Neither current nor the long-term cumulative use of cannabis is associated with negative effects on the kidneys, according to longitudinal data published online ahead of print in the Clinical Journal of the American Society of Nephrology.
Investigators at the San Francisco Veterans Affairs Medical Center and the University of California, San Francisco assessed the impact of past and current marijuana use over a ten-year period on estimated glomerular filtration rate (eGFR) – a screening measurement used in the early detection of kidney damage.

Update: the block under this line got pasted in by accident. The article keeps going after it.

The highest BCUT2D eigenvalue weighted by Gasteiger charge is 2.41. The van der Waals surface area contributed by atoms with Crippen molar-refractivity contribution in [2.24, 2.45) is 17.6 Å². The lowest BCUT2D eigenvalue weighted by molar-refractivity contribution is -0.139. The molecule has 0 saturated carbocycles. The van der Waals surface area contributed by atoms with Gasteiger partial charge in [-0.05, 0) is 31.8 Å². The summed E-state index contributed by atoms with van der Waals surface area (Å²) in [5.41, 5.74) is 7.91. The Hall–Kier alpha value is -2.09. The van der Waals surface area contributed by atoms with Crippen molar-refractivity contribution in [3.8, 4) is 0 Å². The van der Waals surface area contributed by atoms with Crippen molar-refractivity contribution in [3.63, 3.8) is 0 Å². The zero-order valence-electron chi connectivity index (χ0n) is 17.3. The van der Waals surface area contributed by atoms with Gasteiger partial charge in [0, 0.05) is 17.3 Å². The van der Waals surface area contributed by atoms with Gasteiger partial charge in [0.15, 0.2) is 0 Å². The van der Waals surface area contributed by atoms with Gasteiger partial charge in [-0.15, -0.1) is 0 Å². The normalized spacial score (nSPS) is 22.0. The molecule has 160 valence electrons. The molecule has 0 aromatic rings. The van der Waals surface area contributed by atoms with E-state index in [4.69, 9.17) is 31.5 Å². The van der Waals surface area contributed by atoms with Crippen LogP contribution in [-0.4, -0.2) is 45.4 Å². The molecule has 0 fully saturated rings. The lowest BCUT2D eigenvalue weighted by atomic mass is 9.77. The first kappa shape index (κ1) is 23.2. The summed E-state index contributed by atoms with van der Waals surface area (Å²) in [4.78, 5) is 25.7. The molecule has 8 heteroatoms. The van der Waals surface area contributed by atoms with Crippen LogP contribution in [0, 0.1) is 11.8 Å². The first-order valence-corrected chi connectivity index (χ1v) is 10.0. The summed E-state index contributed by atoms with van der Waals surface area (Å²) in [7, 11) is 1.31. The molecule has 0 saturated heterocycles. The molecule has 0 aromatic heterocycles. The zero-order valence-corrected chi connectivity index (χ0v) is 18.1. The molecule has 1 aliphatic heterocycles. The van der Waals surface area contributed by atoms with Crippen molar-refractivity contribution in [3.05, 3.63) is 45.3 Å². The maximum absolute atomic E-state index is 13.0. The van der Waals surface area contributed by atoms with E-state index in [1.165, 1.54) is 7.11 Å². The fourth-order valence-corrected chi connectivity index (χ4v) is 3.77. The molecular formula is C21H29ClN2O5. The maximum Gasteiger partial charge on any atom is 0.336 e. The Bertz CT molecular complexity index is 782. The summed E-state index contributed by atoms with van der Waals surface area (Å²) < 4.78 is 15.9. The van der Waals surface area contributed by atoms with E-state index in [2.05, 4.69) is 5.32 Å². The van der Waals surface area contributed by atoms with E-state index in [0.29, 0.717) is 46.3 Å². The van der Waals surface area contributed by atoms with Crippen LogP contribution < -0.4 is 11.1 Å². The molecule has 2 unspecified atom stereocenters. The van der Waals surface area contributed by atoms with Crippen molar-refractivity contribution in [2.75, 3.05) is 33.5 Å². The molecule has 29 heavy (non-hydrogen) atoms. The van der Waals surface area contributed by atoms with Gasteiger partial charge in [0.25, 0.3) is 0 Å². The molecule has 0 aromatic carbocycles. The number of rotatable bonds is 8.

Authors reported, “[O]ur findings did not demonstrate a longitudinal association between marijuana use and eGFR change, rapid eGFR decline, or prevalent albuminuria (the presence of albumin in the urine, typically as a symptom of kidney disease).”
For more information, contact Paul Armentano, NORML Deputy Director, at: firstname.lastname@example.org. Full text of the study, “Marijuana use and estimated glomerular filtration rate in young adults,” appears in the Clinical Journal of the American Society of Nephrology.
About Anthony Martinelli
Anthony, co-founder and Editor-in-Chief of TheJointBlog, has worked closely with numerous elected officials who support cannabis law reform, including as the former Campaign Manager for Washington State Representative Dave Upthegrove. He has also been published by multiple media outlets, including the Seattle Times. He can be reached at TheJointBlog@TheJointBlog.com.